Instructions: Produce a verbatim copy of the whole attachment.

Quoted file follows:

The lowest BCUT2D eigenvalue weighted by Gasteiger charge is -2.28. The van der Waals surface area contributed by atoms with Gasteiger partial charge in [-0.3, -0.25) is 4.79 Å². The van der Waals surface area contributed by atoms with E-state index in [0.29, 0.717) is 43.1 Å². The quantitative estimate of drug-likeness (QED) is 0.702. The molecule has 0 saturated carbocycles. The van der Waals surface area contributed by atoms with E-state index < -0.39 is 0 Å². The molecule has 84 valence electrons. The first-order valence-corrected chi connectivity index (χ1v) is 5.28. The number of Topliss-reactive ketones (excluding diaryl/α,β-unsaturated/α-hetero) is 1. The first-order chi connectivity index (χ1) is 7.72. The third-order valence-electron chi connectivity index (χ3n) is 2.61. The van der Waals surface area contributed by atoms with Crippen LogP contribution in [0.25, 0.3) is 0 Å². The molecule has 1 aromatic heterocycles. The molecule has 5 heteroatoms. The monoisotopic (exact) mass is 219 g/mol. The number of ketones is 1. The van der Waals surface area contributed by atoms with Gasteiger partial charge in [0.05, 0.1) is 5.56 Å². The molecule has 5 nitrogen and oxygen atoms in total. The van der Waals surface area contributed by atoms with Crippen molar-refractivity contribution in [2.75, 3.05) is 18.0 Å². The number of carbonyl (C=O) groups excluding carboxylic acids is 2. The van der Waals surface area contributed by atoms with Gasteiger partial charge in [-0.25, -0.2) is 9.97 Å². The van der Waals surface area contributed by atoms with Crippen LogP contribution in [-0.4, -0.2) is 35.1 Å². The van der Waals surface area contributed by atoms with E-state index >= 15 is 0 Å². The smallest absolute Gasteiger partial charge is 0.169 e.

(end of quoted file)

The lowest BCUT2D eigenvalue weighted by Gasteiger charge is -2.28. The van der Waals surface area contributed by atoms with Gasteiger partial charge in [-0.3, -0.25) is 4.79 Å². The van der Waals surface area contributed by atoms with E-state index in [0.29, 0.717) is 43.1 Å². The quantitative estimate of drug-likeness (QED) is 0.702. The molecule has 0 saturated carbocycles. The van der Waals surface area contributed by atoms with E-state index < -0.39 is 0 Å². The molecule has 84 valence electrons. The first-order valence-corrected chi connectivity index (χ1v) is 5.28. The number of Topliss-reactive ketones (excluding diaryl/α,β-unsaturated/α-hetero) is 1. The first-order chi connectivity index (χ1) is 7.72. The third-order valence-electron chi connectivity index (χ3n) is 2.61. The van der Waals surface area contributed by atoms with Crippen LogP contribution in [0.25, 0.3) is 0 Å². The molecule has 1 aromatic heterocycles. The molecule has 5 heteroatoms. The monoisotopic (exact) mass is 219 g/mol. The number of ketones is 1. The van der Waals surface area contributed by atoms with Gasteiger partial charge in [0.05, 0.1) is 5.56 Å². The molecule has 5 nitrogen and oxygen atoms in total. The van der Waals surface area contributed by atoms with Crippen molar-refractivity contribution in [2.75, 3.05) is 18.0 Å². The number of carbonyl (C=O) groups excluding carboxylic acids is 2. The van der Waals surface area contributed by atoms with Gasteiger partial charge in [-0.25, -0.2) is 9.97 Å². The van der Waals surface area contributed by atoms with Crippen LogP contribution in [-0.4, -0.2) is 35.1 Å². The van der Waals surface area contributed by atoms with E-state index >= 15 is 0 Å². The smallest absolute Gasteiger partial charge is 0.169 e.